Darrell & The Oxfords (1)
Darrell & The Oxfords (1) (New York)
ref : The Linc-Tones
1959 - Picture In My Wallet / Roses And Red (Roulette 4174)
1960 - Can't You Tell ? / But Your Mother She Said No (Roulette 4230)
In 1955, Neil Sedaka was sitting in his math class at Lincoln High School when he heard Jay Siegel singing Falsetto. They decided to form a group and recruited three members of Mrs. Eisen's Choral (Hank Medress, Cynthia Zolotin and Eddie Rabkin), the Linc-Tones was Born. Piano prodigy Sedaka decided The Tokens sounded better as a name; Rabkin left the following year and was replaced by Siegel. Cynthia's family had connections in the city at the Brill Building, which opened doors for her and Neil.
The quartet auditioned for Morty Craft, owner of the Willows' label, Melba, and recorded "I Love My Baby" (with a lead vocal by Rabkin) backed with "While I Dream" (lead by Sedaka), both written by Neil and another Lincoln High student, Howard Greenfield. This led to an appearance on Ted Steele's Teen Bandstand show on WOR-TV, though the single didn't catch on outside the N.Y. area. The group gradually separated and in '58 Hank and Jay ventured forth with Warren Schwartz and Fred Kalkstein as the oddly-named Darrell and the Oxfords; two 1959 singles on Roulette included the ballad "Picture in My Wallet."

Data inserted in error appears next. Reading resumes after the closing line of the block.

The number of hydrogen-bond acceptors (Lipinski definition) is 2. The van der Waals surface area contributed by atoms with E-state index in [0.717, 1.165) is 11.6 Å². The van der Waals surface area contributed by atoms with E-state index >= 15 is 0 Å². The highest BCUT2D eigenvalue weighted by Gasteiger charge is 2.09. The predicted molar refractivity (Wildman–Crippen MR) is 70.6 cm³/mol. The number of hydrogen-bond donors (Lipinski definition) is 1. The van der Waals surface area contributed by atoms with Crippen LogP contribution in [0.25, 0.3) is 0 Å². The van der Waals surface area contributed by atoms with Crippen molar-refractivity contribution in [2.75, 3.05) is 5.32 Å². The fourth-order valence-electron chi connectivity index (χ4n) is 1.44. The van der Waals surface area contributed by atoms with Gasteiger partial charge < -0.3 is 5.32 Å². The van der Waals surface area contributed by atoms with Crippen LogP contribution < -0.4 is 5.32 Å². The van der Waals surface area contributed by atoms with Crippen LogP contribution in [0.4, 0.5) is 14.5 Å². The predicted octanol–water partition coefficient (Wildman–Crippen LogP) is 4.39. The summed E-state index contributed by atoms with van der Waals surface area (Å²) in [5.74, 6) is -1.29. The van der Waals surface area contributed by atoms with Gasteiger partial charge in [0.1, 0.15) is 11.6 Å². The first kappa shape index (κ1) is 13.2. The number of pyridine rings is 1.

Late in the year another shake-up occurred when Hank and Jay began singing with younger Lincoln High student Phil Margo, who played piano, and his 12-year-old brother Mitch. They came up with another strange name, Those Guys, then in 1960 Joe Venneri joined and the group functioned as a quintet for several years. Craft signed them again, this time for the Warwick label, insisting they ditch that "Those Guys" misnomer. Reviving the Tokens name, they hit the top 20 in the spring of '61 with a catchy 'doo-be-doo-be-dum...' tune penned by Margo and Medress, "Tonight I Fell in Love."
Picture In My Wallet Roses And Red
But Your Mother She Said No Can't You Tell ?
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